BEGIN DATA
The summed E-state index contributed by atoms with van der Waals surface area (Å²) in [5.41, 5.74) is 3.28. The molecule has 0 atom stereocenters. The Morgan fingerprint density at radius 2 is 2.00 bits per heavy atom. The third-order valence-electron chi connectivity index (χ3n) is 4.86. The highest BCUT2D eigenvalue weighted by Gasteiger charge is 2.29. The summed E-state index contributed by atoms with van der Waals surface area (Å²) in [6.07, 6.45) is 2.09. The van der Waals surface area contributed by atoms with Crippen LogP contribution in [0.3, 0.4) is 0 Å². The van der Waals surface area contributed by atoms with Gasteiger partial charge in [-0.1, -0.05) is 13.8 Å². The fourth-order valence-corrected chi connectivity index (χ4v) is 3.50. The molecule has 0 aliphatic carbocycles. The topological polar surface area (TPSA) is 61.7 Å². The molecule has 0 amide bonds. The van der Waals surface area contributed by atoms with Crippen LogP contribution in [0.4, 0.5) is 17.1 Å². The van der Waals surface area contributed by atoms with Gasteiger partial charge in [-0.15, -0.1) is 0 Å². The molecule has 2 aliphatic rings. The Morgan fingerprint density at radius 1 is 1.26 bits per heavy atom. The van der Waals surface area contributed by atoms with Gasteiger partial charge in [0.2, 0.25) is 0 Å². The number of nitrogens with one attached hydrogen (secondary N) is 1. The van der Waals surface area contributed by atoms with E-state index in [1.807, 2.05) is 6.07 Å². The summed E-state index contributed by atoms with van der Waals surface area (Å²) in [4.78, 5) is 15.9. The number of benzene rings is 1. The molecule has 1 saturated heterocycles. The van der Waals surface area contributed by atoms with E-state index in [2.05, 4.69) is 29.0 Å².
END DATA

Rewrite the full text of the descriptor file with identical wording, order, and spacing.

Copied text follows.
The summed E-state index contributed by atoms with van der Waals surface area (Å²) in [5.41, 5.74) is 3.28. The molecule has 0 atom stereocenters. The Morgan fingerprint density at radius 2 is 2.00 bits per heavy atom. The third-order valence-electron chi connectivity index (χ3n) is 4.86. The highest BCUT2D eigenvalue weighted by Gasteiger charge is 2.29. The summed E-state index contributed by atoms with van der Waals surface area (Å²) in [6.07, 6.45) is 2.09. The van der Waals surface area contributed by atoms with Crippen LogP contribution in [0.3, 0.4) is 0 Å². The van der Waals surface area contributed by atoms with Gasteiger partial charge in [-0.1, -0.05) is 13.8 Å². The fourth-order valence-corrected chi connectivity index (χ4v) is 3.50. The molecule has 0 aliphatic carbocycles. The topological polar surface area (TPSA) is 61.7 Å². The molecule has 0 amide bonds. The van der Waals surface area contributed by atoms with Crippen LogP contribution in [0.4, 0.5) is 17.1 Å². The van der Waals surface area contributed by atoms with Gasteiger partial charge in [-0.15, -0.1) is 0 Å². The molecule has 2 aliphatic rings. The Morgan fingerprint density at radius 1 is 1.26 bits per heavy atom. The van der Waals surface area contributed by atoms with Gasteiger partial charge in [0.2, 0.25) is 0 Å². The number of nitrogens with one attached hydrogen (secondary N) is 1. The van der Waals surface area contributed by atoms with E-state index in [1.807, 2.05) is 6.07 Å². The summed E-state index contributed by atoms with van der Waals surface area (Å²) in [4.78, 5) is 15.9. The number of benzene rings is 1. The molecule has 1 saturated heterocycles. The van der Waals surface area contributed by atoms with E-state index in [2.05, 4.69) is 29.0 Å².